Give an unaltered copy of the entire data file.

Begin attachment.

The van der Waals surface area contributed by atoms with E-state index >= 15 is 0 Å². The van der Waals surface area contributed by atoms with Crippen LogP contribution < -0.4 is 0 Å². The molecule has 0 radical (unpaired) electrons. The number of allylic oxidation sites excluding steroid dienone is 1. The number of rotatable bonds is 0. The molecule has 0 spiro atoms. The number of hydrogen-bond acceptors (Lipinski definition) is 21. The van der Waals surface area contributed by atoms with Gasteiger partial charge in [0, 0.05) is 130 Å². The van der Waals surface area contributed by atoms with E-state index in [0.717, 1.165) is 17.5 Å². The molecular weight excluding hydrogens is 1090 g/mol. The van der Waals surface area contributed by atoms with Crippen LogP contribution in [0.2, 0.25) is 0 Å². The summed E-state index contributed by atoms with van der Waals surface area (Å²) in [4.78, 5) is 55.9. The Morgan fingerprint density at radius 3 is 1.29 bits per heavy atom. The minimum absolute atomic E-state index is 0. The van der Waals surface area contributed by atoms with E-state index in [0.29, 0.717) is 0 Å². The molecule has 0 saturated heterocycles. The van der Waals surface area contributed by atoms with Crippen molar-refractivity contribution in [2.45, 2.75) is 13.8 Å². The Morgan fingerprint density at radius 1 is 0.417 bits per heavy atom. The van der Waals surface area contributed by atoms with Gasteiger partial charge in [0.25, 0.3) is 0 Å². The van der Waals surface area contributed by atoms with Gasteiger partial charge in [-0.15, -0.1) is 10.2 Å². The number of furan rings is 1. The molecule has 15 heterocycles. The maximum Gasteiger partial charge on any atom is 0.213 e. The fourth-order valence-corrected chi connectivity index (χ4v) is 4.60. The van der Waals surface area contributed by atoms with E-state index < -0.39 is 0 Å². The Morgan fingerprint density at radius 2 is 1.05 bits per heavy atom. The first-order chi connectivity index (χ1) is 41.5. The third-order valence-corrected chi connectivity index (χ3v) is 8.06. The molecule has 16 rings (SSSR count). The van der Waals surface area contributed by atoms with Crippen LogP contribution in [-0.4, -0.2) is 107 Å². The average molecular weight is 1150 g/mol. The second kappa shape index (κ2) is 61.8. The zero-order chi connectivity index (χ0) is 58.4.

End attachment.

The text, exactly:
The van der Waals surface area contributed by atoms with E-state index >= 15 is 0 Å². The van der Waals surface area contributed by atoms with Crippen LogP contribution < -0.4 is 0 Å². The molecule has 0 radical (unpaired) electrons. The number of allylic oxidation sites excluding steroid dienone is 1. The number of rotatable bonds is 0. The molecule has 0 spiro atoms. The number of hydrogen-bond acceptors (Lipinski definition) is 21. The van der Waals surface area contributed by atoms with Gasteiger partial charge in [0, 0.05) is 130 Å². The van der Waals surface area contributed by atoms with E-state index in [0.717, 1.165) is 17.5 Å². The molecular weight excluding hydrogens is 1090 g/mol. The van der Waals surface area contributed by atoms with Crippen LogP contribution in [0.2, 0.25) is 0 Å². The summed E-state index contributed by atoms with van der Waals surface area (Å²) in [4.78, 5) is 55.9. The Morgan fingerprint density at radius 3 is 1.29 bits per heavy atom. The minimum absolute atomic E-state index is 0. The van der Waals surface area contributed by atoms with E-state index in [0.29, 0.717) is 0 Å². The molecule has 0 saturated heterocycles. The van der Waals surface area contributed by atoms with Crippen molar-refractivity contribution in [2.45, 2.75) is 13.8 Å². The Morgan fingerprint density at radius 1 is 0.417 bits per heavy atom. The van der Waals surface area contributed by atoms with Gasteiger partial charge in [0.25, 0.3) is 0 Å². The van der Waals surface area contributed by atoms with Gasteiger partial charge in [-0.15, -0.1) is 10.2 Å². The number of furan rings is 1. The molecule has 15 heterocycles. The maximum Gasteiger partial charge on any atom is 0.213 e. The fourth-order valence-corrected chi connectivity index (χ4v) is 4.60. The van der Waals surface area contributed by atoms with E-state index < -0.39 is 0 Å². The Morgan fingerprint density at radius 2 is 1.05 bits per heavy atom. The first-order chi connectivity index (χ1) is 41.5. The third-order valence-corrected chi connectivity index (χ3v) is 8.06. The molecule has 16 rings (SSSR count). The van der Waals surface area contributed by atoms with Crippen LogP contribution in [-0.4, -0.2) is 107 Å². The average molecular weight is 1150 g/mol. The second kappa shape index (κ2) is 61.8. The zero-order chi connectivity index (χ0) is 58.4.